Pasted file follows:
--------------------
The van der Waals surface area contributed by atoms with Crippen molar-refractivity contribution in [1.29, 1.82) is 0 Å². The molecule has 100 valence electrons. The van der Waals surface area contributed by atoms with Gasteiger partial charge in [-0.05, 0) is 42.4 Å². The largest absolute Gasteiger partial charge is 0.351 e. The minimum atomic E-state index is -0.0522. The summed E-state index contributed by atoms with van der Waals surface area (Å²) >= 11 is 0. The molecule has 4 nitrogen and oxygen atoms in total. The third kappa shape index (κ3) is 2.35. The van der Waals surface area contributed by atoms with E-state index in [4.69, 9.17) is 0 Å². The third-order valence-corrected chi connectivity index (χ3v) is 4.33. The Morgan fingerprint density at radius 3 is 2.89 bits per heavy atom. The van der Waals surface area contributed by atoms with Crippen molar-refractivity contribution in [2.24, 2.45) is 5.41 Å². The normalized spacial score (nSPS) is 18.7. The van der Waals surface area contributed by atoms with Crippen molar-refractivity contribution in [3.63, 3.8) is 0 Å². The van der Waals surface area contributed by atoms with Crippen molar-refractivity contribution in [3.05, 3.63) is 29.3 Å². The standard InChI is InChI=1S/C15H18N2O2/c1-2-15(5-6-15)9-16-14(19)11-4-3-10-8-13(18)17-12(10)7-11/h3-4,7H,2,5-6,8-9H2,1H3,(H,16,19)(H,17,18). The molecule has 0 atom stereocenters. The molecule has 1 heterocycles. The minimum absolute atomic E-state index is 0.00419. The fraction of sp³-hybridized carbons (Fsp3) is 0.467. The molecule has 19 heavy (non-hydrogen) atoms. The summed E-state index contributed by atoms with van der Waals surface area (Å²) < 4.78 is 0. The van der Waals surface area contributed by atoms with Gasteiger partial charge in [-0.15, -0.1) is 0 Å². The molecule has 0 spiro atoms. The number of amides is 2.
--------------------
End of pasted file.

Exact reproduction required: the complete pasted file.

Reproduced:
The van der Waals surface area contributed by atoms with Crippen molar-refractivity contribution in [1.29, 1.82) is 0 Å². The molecule has 100 valence electrons. The van der Waals surface area contributed by atoms with Gasteiger partial charge in [-0.05, 0) is 42.4 Å². The largest absolute Gasteiger partial charge is 0.351 e. The minimum atomic E-state index is -0.0522. The summed E-state index contributed by atoms with van der Waals surface area (Å²) >= 11 is 0. The molecule has 4 nitrogen and oxygen atoms in total. The third kappa shape index (κ3) is 2.35. The van der Waals surface area contributed by atoms with E-state index in [4.69, 9.17) is 0 Å². The third-order valence-corrected chi connectivity index (χ3v) is 4.33. The Morgan fingerprint density at radius 3 is 2.89 bits per heavy atom. The van der Waals surface area contributed by atoms with Crippen molar-refractivity contribution in [2.24, 2.45) is 5.41 Å². The normalized spacial score (nSPS) is 18.7. The van der Waals surface area contributed by atoms with Crippen molar-refractivity contribution in [3.63, 3.8) is 0 Å². The van der Waals surface area contributed by atoms with Crippen molar-refractivity contribution in [3.05, 3.63) is 29.3 Å². The standard InChI is InChI=1S/C15H18N2O2/c1-2-15(5-6-15)9-16-14(19)11-4-3-10-8-13(18)17-12(10)7-11/h3-4,7H,2,5-6,8-9H2,1H3,(H,16,19)(H,17,18). The molecule has 0 atom stereocenters. The molecule has 1 heterocycles. The minimum absolute atomic E-state index is 0.00419. The fraction of sp³-hybridized carbons (Fsp3) is 0.467. The molecule has 19 heavy (non-hydrogen) atoms. The summed E-state index contributed by atoms with van der Waals surface area (Å²) < 4.78 is 0. The van der Waals surface area contributed by atoms with Gasteiger partial charge in [-0.15, -0.1) is 0 Å². The molecule has 0 spiro atoms. The number of amides is 2.